444th Air Expeditionary Wing
||This article includes a list of references, but its sources remain unclear because it has insufficient inline citations. (November 2012)|
|444th Air Expeditionary Wing|
444th Bombardment Group Insignia
|Branch||United States Army Air Forces|
|Part of||Twentieth Air Force|
|Garrison/HQ||Pacific Ocean Theater of World War II|
|Motto||Per Victoriam Ad Libertatem:
LIBERTY THROUGH VICTORY
China Burma India, Asiatic-Pacific,
The 444th Air Expeditionary Wing was a United States Air Force provisional unit possibly allocated to Air Materiel Command during Operation Iraqi Freedom (OEF). The composition and stationing of the unit was never officially disclosed, and it was inactivated after the invasion of Iraq was completed.
During World War II, the 444th Bombardment Group was a United States Army Air Forces combat organization. It was inactivated on 1 October 1946. During World War II the group was the first B-29 Superfortress Group formed for the elite 58th Bombardment Wing, and served primarily in the Pacific Ocean theater and China Burma India Theater of World War II as part of the Twentieth Air Force. The group's aircraft engaged in very heavy bombardment operations against Japan. After its reassignment to the Mariana Islands in 1945, its aircraft were identified by a "N" and a triangle painted on the tail.
In the early postwar era, the 444th Bombardment Group was one of the original ten USAAF bombardment groups assigned to Strategic Air Command (SAC) on 21 March 1946. The unit was inactivated on 1 October 1946 at Davis-Monthan AAF, Arizona; its B-29 aircraft and personnel being reassigned to the senior 43d Bombardment Group which was reactivated due to the Air Force's policy of retaining only low-numbered groups on active duty after the war.
1943 and 1944
The 444th Bombardment Group, Very Heavy was constituted on 15 February 1943 as a B-29 Superfortress group and activated on 1 March 1943 at Davis-Monthan Field, Arizona. It was assigned the 676th, 677th, 678th and 679th Bomb Squadrons. After a period of organization the group was reassigned to the training base at Great Bend, AAF, Kansas; initially flying B-17 Flying Fortresses and B-24 Liberators. After receiving its B-29s, the aircraft were ferried off to modification centers to correct design flaws. The 444th, under the command of Colonel Alva Harvey, was assigned to the first B-29 Superfortress wing, the 58th Bombardment Wing. After the planes were returned, the group engaged in training on the new aircraft and its mission... long range precision bombing.
In early April 1944, the group left the United States and deployed to a former B-24 Liberator airfield at Charra India, arriving on 12 April. In India, the group was assigned to the XX Bombardment Command of the new Twentieth Air Force. During the week of 15–22 April, no less than five 58th Bomb Wing B-29s crashed near Karachi, all from overheated engines. The cause was traced to the design of the engine cowl flaps which controlled air flow over the cylinders. There were also problems with exhaust valves and valve guides on the engine. The B-29 was an advanced aeronautical design years ahead of engine development and was underpowered as well.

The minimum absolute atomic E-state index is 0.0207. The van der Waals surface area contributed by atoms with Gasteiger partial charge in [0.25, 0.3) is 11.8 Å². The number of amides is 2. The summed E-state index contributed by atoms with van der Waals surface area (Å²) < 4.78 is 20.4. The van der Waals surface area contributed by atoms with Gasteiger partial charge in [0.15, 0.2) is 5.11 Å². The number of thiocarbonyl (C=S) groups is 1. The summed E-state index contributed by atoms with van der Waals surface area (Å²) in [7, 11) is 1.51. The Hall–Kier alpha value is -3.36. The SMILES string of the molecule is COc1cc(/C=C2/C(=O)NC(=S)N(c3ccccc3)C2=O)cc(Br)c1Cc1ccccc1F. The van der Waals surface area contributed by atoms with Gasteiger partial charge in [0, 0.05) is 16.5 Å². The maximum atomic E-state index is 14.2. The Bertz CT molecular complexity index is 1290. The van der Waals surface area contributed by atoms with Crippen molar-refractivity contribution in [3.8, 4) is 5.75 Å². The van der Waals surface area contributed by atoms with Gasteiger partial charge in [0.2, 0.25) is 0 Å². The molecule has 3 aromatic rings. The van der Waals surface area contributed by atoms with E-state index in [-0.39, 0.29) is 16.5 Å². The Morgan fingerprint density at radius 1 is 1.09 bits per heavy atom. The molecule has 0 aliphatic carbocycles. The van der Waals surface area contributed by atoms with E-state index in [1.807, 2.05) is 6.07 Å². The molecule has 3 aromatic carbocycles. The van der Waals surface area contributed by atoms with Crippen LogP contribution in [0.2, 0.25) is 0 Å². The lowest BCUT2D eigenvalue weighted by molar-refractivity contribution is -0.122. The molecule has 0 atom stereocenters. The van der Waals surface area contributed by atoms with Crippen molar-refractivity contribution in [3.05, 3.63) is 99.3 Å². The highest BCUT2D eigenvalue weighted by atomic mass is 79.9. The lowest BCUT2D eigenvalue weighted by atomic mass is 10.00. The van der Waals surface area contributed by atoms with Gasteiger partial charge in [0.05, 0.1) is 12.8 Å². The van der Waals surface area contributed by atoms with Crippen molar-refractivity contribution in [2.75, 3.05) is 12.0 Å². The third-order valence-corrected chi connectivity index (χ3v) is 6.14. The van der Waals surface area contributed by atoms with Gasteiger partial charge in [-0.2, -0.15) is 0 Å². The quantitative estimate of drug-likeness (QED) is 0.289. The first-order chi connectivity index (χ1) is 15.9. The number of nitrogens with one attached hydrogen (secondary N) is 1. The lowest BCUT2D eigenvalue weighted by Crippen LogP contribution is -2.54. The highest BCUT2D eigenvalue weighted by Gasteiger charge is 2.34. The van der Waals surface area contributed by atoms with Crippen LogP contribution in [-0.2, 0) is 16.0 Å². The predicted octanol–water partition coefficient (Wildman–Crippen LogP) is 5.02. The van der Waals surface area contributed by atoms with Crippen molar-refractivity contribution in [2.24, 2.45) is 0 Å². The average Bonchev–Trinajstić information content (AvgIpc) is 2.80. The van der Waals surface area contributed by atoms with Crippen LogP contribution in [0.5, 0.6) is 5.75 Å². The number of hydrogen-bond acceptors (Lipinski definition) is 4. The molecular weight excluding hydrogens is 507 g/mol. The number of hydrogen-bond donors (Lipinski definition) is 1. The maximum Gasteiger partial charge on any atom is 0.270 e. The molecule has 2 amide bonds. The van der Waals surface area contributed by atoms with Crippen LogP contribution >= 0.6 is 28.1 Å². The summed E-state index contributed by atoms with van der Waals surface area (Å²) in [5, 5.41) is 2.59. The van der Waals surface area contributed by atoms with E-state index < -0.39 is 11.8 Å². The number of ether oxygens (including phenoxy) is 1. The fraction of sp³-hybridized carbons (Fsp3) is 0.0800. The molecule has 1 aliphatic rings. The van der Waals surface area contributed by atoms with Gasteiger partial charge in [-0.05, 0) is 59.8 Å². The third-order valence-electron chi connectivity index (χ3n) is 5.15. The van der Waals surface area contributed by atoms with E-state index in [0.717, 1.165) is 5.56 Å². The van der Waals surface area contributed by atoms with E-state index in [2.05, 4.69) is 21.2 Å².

From India, the 444th Bomb Group planned to fly missions against Japan from advanced airfields in China. However, all the supplies of fuel, bombs and spare parts needed to support operations from the forward bases in China had to be flown in from India over "The Hump" (the name given by Allied pilots to the eastern end of the Himalayan Mountains), since Japanese control of eastern China and the Chinese coast made seaborne supply of China impossible. Also, the forward bases were located in Szechaun Province in south central China far from the coast with no roads or railroads into the area from allied controlled territory. Supplies had to be delivered to China by the B-29s themselves or by the C-47s and C-46s of Air Transport Command. For this role, one aircraft from each squadron was stripped of combat equipment and used as a flying tanker. Each aircraft carried seven tons of fuel. The Hump route was so dangerous and difficult that each time a B-29 flew from India to China it was counted as a mission. The 677th Bomb Squadron described a typical ‘Hump” mission, telling of the "thousands of Chinese coolies on the runway, their friendliness and curiosity, the rather exciting way they have of running across the runway in front of the landing planes (thinking they are evil spirits which are right behind them), and the good living at the advanced base".